Seeing the world through his newfound activist lens, Hammond sets to work cleaning up the mess the country has found itself in. He pronounces to his cabinet—liberal Hammond pretty much only speaks in pronouncements—“Every citizen of the United States should be ensured the elementary necessities for keeping life within his body. This cabinet, every member of Congress, each office holder, is answerable directly to the public conscience.” And then he fires them all, declares martial law, creates an Army of Construction from the Army of Unemployed,[ref]Yes, they actually call themselves that, capital letters and everything.[/ref] installs himself as dictator, and repeals the 18th Amendment.[ref]Hammond lays at Prohibition”s door the vast criminal culture of bootlegging and racketeering that has flourished best online casino in its wake, and in a move familiar to fellow Washingtonians establishes Government Liquor Stores as part of a plan to undermine the all-t00-powerful gangsters. Another example of the film”s eerie prescience in what might just as well be an explicit reference to today”s “War on Drugs” and the debate about legalization.[/ref]
Now, as a liberal myself, I found myself inwardly fist pumping[ref]Maybe I should rephrase that.[/ref] as I watched a president who prioritized people over profiteers swinging an Alexandrian sword at the knot that Washington had become. There are obvious, if eerie, parallels with today’s situation, and I imagined what things would be like if Obama grew a pair of Judd Hammond-sized balls. As George Bush once said, “If this were a dictatorship it would be a heck of a lot easier.”
But this is a fantasy, backed and produced by William Randolph Hearst, an oligarch with real fascist sympathies.[ref]See multiple sources.[/ref] Granted, it was made seven years before Hitler invaded Poland, at which point our concept of “dictator” would be recalibrated. It was filmed during Franklin Roosevelt’s 1932 presidential campaign, and seemed to offer clearcut, practical solutions to the very real problems of daily life at the nadir of the Great Depression. But even within its own premise, cracks appear. When the worst of the gangsters are rounded up by a domestic army—tanks firing into a bootleg liquor warehouse,[ref]Shades of Waco and Ruby Ridge sixty years before the fact?[/ref] and executed by firing squad with the Statue of Liberty in the background of the shot, I’m not sure the image was meant ironically. I suspect, based on the earnestness and propagandist tone of the rest of the film, that it was entirely sincere, and intended to show that Lady Liberty is pro death penalty.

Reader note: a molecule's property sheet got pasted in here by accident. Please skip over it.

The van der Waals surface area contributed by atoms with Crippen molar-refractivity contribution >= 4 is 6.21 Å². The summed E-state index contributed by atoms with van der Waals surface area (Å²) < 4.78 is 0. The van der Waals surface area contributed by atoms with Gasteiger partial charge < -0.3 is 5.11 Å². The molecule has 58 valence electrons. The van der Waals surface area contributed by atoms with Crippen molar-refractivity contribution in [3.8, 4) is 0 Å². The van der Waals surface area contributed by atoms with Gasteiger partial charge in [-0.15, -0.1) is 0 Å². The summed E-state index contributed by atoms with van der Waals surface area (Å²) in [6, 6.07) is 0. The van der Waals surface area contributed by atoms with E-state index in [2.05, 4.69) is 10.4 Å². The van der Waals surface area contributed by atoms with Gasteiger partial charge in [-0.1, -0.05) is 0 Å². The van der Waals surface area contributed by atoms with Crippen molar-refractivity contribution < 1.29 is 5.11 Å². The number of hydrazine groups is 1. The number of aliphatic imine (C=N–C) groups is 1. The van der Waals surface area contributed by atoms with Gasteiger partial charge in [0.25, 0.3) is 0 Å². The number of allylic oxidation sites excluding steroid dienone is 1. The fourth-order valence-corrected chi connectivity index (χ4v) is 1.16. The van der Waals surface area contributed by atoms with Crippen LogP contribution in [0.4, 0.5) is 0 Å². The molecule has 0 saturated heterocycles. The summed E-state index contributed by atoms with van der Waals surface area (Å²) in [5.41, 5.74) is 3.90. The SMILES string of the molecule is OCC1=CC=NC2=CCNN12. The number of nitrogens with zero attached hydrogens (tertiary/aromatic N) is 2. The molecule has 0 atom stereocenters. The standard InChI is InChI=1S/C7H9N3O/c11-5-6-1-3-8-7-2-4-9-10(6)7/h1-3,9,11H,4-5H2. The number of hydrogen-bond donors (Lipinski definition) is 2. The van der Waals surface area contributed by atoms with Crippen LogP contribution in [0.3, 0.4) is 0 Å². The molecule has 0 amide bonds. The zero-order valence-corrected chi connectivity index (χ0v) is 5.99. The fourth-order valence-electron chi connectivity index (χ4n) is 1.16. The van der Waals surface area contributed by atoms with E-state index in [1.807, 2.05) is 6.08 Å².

Despite Gabriel Over the White House’s failure to suggest practical solutions to difficult but very real problems, it succeeds as a political fantasy and thought experiment. And it’s an important example of a couple different genres: Socialist propaganda produced by Hollywood (The North Star, Our Daily Bread, Christ in Concrete), and films that justify controversial political content by attributing it to divine intervention (It’s a Wonderful Life, The Devil and Daniel Webster[ref]Huston fills in as the Devil in this one.[/ref]) or drugs (Bigger Than Life).
In telling a story that begins with a president who embodies the Left’s darkest dreams of George Bush and ends with the Obama of the Tea Party”s nightmares, Gabriel Over the White House has something for everybody to hate.[ref]One of the youtube streams appears to have been uploaded by Glenn Beck. It won”t shock you to hear that the far right is using a 1933 movie as evidence of Obama”s nefarious shenanigans.[/ref] I can’t recommend it enough.
(Gabriel Over the White House is currently available in its entirety on youtube, but since I”m not sure if that”s strictly above board copyrightwise, I”ll let you search for it yourself.)